Windows XP Mode is a simple, single-user virtualization solution that allows users to move to Windows 7 and still access old, incompatible applications. Here are five setup secrets and five gotchas to watch out for.
One of the hidden gems in Windows 7 for corporate customers is the inclusion of a fast, reliable, well-integrated virtualization environment. For the Windows 7 editions commonly found in enterprise settings—Professional and Enterprise—there’s an extra benefit as well: a full license of Windows XP Professional that can be installed in Windows Virtual PC. The package is called Windows XP Mode, and it offers two main advantages: It allows businesses to continue to support legacy applications and hardware that would otherwise require expensive upgrades and testing to work with Windows 7, and it allows developers and IT pros to test apps in a virtual “sandbox” without compromising the integrity of the main system.
Windows XP Mode is one of several virtualization solutions that Microsoft offers for Windows 7 customers. It’s not appropriate for use in highly managed Windows environments, where tools like Microsoft Enterprise Desktop Virtualization (MED-V) and Microsoft Application Virtualization (App-V) are more suitable. It’s best suited for situations where a few trusted users need access to a virtual environment.
In this post, I’ll share tips on how to use XP Mode and warn you away from problems.
- Keep it up to date. The virtual machine (VM) included with the Windows XP Mode executable consists of Windows XP with Service Pack 3. After completing installation, you still need the latest round of updates from Windows Update. You also need to set up Automatic Updates within the virtual machine.
- Use scripts to deploy customized virtual machines. If you want to add custom applications or corporate settings to the XP Mode VM, you can use the same tools you would use to set up a physical computer: Sysprep and the Windows Automated Installation Kit. Detailed instructions are available in a Microsoft-supplied whitepaper, Deploying Windows XP Mode.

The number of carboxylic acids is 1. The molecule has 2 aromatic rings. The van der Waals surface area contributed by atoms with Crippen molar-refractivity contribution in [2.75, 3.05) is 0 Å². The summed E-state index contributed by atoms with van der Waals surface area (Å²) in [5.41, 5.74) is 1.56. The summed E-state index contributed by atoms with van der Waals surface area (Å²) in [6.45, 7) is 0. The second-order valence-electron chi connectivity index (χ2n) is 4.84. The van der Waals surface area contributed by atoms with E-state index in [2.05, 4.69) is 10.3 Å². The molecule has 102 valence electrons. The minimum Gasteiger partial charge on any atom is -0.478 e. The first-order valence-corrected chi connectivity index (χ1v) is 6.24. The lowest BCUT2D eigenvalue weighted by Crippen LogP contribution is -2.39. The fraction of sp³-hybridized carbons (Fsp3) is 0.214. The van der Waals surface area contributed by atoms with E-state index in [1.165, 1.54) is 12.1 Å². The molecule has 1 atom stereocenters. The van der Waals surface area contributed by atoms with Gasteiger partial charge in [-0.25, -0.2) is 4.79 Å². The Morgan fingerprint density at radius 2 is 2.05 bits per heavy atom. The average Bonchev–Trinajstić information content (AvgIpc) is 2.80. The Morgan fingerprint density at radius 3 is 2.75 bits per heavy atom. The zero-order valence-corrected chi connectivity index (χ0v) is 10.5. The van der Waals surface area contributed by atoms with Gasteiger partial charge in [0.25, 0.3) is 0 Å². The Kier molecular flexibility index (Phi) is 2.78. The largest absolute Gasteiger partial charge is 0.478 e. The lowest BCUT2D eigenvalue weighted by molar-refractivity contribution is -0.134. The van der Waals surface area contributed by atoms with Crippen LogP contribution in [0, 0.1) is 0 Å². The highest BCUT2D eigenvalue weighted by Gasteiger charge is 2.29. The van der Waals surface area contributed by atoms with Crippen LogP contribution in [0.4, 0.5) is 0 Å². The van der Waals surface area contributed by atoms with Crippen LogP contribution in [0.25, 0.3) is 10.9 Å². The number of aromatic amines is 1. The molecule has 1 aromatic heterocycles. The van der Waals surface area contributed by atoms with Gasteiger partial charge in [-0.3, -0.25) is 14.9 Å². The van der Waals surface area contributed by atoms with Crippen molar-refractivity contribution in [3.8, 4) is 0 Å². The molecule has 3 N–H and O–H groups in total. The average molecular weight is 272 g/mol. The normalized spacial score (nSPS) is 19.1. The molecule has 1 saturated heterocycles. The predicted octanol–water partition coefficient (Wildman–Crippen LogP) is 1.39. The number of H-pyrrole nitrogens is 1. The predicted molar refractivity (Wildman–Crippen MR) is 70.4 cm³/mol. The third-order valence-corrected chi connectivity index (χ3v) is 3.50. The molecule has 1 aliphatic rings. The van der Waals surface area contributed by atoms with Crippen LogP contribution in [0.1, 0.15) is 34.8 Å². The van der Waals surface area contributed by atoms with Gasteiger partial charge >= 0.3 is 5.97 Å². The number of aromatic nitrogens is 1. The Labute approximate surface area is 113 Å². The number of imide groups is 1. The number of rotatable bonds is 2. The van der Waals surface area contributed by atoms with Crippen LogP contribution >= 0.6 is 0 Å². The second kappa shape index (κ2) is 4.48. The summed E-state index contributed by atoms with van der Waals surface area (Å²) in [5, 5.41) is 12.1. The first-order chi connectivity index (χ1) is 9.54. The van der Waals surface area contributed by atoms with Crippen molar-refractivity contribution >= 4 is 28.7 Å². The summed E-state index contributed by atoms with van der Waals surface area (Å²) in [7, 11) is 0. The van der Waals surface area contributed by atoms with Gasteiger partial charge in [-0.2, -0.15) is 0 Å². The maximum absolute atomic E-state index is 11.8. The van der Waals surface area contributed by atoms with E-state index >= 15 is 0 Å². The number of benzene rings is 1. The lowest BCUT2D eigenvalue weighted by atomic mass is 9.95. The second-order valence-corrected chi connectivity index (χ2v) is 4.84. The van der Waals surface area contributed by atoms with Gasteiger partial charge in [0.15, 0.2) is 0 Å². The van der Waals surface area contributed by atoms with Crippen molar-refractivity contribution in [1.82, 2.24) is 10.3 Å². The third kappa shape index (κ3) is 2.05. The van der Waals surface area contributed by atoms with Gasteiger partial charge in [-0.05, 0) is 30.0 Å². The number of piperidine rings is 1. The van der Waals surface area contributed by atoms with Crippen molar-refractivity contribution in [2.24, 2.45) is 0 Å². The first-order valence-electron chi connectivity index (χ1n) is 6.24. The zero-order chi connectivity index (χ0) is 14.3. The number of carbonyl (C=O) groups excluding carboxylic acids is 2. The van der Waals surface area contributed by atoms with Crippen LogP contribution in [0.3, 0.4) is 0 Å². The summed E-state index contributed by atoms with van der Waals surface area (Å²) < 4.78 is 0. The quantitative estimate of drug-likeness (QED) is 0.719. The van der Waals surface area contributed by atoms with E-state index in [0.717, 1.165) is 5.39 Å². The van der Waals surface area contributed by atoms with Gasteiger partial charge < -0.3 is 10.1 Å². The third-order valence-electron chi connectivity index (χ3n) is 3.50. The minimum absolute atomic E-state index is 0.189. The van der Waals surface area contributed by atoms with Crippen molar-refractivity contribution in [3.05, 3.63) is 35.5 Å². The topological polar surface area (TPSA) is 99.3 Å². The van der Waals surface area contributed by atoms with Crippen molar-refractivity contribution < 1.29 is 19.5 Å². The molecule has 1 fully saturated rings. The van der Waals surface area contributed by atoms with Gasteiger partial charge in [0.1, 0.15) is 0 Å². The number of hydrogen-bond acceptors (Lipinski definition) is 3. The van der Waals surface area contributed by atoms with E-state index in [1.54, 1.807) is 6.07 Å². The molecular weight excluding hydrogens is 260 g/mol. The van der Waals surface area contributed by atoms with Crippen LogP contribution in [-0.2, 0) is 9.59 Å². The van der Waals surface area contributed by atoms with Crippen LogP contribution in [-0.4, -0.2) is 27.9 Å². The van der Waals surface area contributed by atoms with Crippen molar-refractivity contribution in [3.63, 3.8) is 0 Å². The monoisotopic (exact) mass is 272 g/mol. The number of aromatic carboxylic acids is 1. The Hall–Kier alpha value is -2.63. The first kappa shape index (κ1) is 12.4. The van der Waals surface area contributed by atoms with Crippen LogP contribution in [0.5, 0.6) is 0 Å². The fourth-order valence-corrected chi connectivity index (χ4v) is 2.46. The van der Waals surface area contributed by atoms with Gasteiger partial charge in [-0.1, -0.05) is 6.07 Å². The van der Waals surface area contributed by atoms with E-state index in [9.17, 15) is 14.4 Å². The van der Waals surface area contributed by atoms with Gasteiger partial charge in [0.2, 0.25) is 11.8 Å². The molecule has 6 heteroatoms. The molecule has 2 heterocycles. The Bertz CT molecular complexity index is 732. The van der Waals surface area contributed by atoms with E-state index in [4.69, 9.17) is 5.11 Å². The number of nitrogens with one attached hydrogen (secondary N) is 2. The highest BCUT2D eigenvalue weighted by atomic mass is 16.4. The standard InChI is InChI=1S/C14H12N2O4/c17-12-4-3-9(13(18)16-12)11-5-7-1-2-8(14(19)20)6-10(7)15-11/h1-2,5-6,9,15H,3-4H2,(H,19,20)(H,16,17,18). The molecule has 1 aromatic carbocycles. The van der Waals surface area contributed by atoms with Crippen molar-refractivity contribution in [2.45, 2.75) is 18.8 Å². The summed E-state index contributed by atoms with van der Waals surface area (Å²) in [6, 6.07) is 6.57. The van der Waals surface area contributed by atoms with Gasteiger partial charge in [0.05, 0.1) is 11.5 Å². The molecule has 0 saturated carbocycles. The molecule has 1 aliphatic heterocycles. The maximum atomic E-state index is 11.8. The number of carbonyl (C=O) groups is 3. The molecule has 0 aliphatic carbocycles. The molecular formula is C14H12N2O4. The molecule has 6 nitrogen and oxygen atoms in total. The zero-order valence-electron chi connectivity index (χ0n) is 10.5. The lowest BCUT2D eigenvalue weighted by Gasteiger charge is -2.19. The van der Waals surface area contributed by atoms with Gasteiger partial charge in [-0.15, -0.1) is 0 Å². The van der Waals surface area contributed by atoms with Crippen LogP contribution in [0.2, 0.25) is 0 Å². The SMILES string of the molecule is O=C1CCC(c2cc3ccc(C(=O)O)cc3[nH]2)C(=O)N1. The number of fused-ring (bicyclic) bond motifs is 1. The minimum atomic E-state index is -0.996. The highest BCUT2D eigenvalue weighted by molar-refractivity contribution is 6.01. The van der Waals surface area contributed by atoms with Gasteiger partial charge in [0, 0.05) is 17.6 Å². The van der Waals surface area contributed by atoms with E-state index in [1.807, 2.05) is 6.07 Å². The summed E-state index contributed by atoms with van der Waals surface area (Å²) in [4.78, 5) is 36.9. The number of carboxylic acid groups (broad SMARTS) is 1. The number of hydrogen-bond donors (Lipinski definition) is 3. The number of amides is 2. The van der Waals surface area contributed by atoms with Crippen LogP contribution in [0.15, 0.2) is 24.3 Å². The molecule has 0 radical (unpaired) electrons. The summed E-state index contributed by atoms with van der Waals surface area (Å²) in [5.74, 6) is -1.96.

- Install drivers for USB devices. One of the most useful features of Windows Virtual PC is the ability to attach an external USB device to a VM. If you have a network of branch offices that use expensive scanners or other devices that aren’t supported in Windows 7, you can install the drivers in a VM and continue to use the devices in virtual mode.
- Turn on Undo disks. If you’re using virtualization to test applications in a “sandbox,” turn on Undo disks. That allows you to roll back to the original settings after the testing is complete.
- Check your local network settings carefully. The default network setting for a virtual machine creates a shared network that allows access to the host machine with no access to your LAN. For security reasons, that is the right default, but you understand the risks and want an XP Mode VM to be fully networked, you’ll need to change the setting as shown here.
Sounds simple? It is, mostly. But there are a handful of gotchas that any administrator should be aware of before diving headfirst into XP Mode.
- Is your hardware compatible? Windows Virtual PC requires hardware-assisted virtualization (HAV) support. Virtually all AMD processors manufactured in the past three years include this support, but a number of current Intel CPUs don’t. In most PC configurations, HAV is disabled by default in the BIOS and must be turned on before Windows Virtual PC can be installed. In enterprise settings, HAV support should be a checklist item for any new PC purchases.
- Lock down Internet Explorer! The default browser in Windows XP is Internet Explorer 6, and the IE8 update is deliberately hidden in the pre-built XP Mode virtual machine. If you’re installing XP Mode to enable compatibility with a web application that requires IE6, you’ll want to lock down that insecure browser to ensure that it isn’t inadvertently used for casual web surfing. Crank the Internet Explorer security settings for the Internet zone to high, and add the address of your web app to the Trusted Sites zone.
- Be aware that the default user account is an administrator. Most older apps with compatibility issues assume that the default user is an administrator, so this setting is logical. It’s also potentially a security problem. If your XP Mode scenario will work with a Standard user account, you can modify the default XPMUser account.
- Don’t overlook training. For nontechnical users, the shutdown and restart options in XP Mode are potentially confusing, especially when switching between the full virtual machine and a seamless window. You’ll need to train users to understand the difference between the two environments and to switch without losing data.
- Be sure to add security software. The XP Mode virtual machine includes the built-in Windows XP Firewall, but it lacks any antivirus software, and protection in the host machine doesn’t extend to the virtual machine. If your virtual machine has access to the Internet, you’ll need to make sure it’s adequately protected and that automatic updates are turned on.
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